Haringey Council reported to ICO for failing to release details of talks with developer

A computer-generated image of The View, on the site of the former Mary Feilding Guild care home in Highgate

A computer-generated image of The View, on the site of the former Mary Feilding Guild care home in Highgate - Credit: Highgate Care

Haringey Council has been reported to the Information Commissioner’s Office (ICO) by a residents’ group for failing to disclose details of its talks with a developer.

Highgate Society referred the council to the ICO after the civic centre refused to release pre-application discussions linked to the redevelopment of the former Mary Feilding Guild care home in North Hill.

After plans to knock down the home and build a larger facility were approved in June, the society lodged a Freedom of Information (FOI) request asking the council to release the pre-application discussions it had held with developer Highgate Care.

Designs for The View, to replace Mary Feilding Guild

Designs for The View, which could replace Mary Feilding Guild - Credit: Highgate Care

It came amid concerns Highgate Society and local residents had been shut out of consultation over the plans for two years, during which much of the scheme was agreed between the developer and the council.

The council says there was pre-application engagement with residents and local groups, and an “internal review” found its decision to withhold information was “correct”.

But Highgate Society claims the council’s reasons for refusing are not valid under the FOI Act.

Francis Wilkinson, the society’s secretary, told the Local Democracy Reporting Service that the council had claimed the law did not apply to planning applications but Environmental Information Regulations (EIR) do. However, he said court rulings had concluded that some applications do not fall under EIR.

"Even if the council is right," Francis said, "its case for refusing does not stack up."

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He said the council made use of an exemption to the EIR stating that authorities can refuse to release information if it would adversely affect the interests of the person who provided the information.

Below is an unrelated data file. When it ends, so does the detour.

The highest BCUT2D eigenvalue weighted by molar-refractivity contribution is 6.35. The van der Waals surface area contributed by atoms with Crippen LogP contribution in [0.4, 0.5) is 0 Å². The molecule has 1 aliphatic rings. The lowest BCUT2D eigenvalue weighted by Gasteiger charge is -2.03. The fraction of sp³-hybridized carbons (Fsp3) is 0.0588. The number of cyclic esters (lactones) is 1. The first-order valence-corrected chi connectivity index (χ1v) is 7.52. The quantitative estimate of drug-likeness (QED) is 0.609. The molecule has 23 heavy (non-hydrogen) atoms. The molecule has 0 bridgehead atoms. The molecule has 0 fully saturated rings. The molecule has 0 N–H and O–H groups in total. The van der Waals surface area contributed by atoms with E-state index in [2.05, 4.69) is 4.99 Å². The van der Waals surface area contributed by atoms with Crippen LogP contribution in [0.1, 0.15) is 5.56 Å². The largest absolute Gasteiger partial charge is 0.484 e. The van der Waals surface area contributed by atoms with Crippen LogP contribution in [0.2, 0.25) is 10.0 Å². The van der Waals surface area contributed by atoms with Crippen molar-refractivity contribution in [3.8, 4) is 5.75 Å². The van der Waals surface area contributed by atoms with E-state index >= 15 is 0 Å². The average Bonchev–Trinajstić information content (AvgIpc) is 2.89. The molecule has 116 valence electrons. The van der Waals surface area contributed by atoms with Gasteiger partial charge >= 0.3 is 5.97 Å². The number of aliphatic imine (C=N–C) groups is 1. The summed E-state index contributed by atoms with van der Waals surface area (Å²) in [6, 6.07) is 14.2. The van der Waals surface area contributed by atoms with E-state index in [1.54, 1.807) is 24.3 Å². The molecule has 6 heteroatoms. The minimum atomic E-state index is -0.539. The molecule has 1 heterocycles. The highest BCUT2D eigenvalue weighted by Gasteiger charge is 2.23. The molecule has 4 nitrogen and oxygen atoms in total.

The civic centre had claimed that if the information were disclosed, an applicant would not be able to have confidential discussions with the local authority before making an application, which would discourage developers from applying.

But Francis said the council’s own rules about pre-application discussions state that applicants should be told at the time when they enter into discussions that they might be disclosed, so the developer could not say its interests were adversely affected.

He added: “There is no good reason, no adverse effect for them [the developer] of the information being disclosed. On the other hand, there are benefits to open governance and good decision-making, all the things the FOI Act is there for.

“It is impossible to think of a good reason why Haringey would not want to disclose this. The reason they do give – that other people would be less willing to get into pre-application discussions – is a thoroughly bad reason.”

Dana Carlin, cabinet member for housing services, private renters and planning, said: “This application was subject to pre-application engagement with local residents and groups, by the developer and through an online forum hosted by the council.

"Over 200 letters were sent to residents and the 44 responses received were considered by councillors at the planning subcommittee.

“The council has released its written note of pre-application discussions in line with our commitment to transparency on planning matters.

"The decision not to release further information was subject to an internal review, and it was found that the decision to withhold information was correct.

"The next step is to complain to the ICO, and the council will respond to any such complaint accordingly.”

Residents at the Mary Feilding Guild home in Highgate 29.03.21.

Residents at the Mary Feilding Guild home in Highgate 29.03.21. - Credit: Polly Hancock

Highgate Care, run by Mitesh Dhanak, bought the former Mary Feilding Guild site in March last year and immediately announced it was to close the historic care home, giving 16 residents aged between 85 and 104 less than three months to pack their bags.

High-profile former residents included novelist Diana Athill and socialist campaigner Hetty Bowe.

The three-to-four storey building, called The View, will provide 43 bedrooms for long-term care, including dementia and palliative care, and a 27-bedroom wellbeing and physiotherapy centre to help patients recover from surgery.